Heated driveway systems about safety, convenience and saving money
By John Kirchner
December 22, 2010
Wish all you want for a white Christmas this year, but how about a driveway that shovels itself?
OK, that’s not exactly how heated driveway systems work, but nevertheless, they are catching on in parts of the country where residents have grown wary of winter back pain.
Craig Portis is an account manager at Warmzone, a Salt Lake City-based company that offers a number of a radiant heating solutions. Portis said there are many selling points to heated driveways.
“Convenience is No. 1,” Portis said. “Safety is another big one. People call us up because they’re concerned they have a steep driveway; it’s really a safety concern moving in and out at odd hours of the night.”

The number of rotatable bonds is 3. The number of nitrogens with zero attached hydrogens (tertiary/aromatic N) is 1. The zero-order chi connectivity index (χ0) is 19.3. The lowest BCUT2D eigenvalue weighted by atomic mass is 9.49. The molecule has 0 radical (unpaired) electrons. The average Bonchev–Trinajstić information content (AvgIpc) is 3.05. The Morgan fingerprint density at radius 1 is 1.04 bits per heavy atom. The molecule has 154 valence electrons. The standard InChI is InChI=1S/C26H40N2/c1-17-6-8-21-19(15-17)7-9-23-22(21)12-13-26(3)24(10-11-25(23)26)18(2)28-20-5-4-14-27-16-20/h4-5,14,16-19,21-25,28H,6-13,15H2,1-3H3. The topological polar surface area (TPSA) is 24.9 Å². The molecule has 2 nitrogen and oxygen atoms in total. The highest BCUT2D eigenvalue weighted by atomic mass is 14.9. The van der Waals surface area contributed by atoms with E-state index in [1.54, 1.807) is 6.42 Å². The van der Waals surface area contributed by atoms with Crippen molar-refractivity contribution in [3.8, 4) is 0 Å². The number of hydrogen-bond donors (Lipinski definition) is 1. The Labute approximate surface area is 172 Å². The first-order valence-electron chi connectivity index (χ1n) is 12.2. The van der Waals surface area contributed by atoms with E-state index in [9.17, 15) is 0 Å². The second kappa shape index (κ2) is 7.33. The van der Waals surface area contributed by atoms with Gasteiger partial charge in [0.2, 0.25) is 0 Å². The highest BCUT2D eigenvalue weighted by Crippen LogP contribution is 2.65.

Portis said heated driveways have been popular throughout Europe for years, but they’re catching on in the U.S. He also said the upfront expenses for materials and installation can be offset by the time and money saved over the years it’s in operation.
“When [people] look at the operational costs [of snow removal], a lot of times they’re more surprised at how much of a good investment it is,” Portis said.
Portis indicated installs have been more popular with remodels than new construction jobs, but the installation process is quicker than you may think.
The average residential driveway takes just “a day or two, max.” As for the best time of year to install, winter months can be can be “impractical,” Portis said, but installations “spike in the spring time and just run throughout the summer with the heaviest activity in the fall.”
Plan ahead for next winter, so wishing for a white Christmas won’t leave you visiting the chiropractor.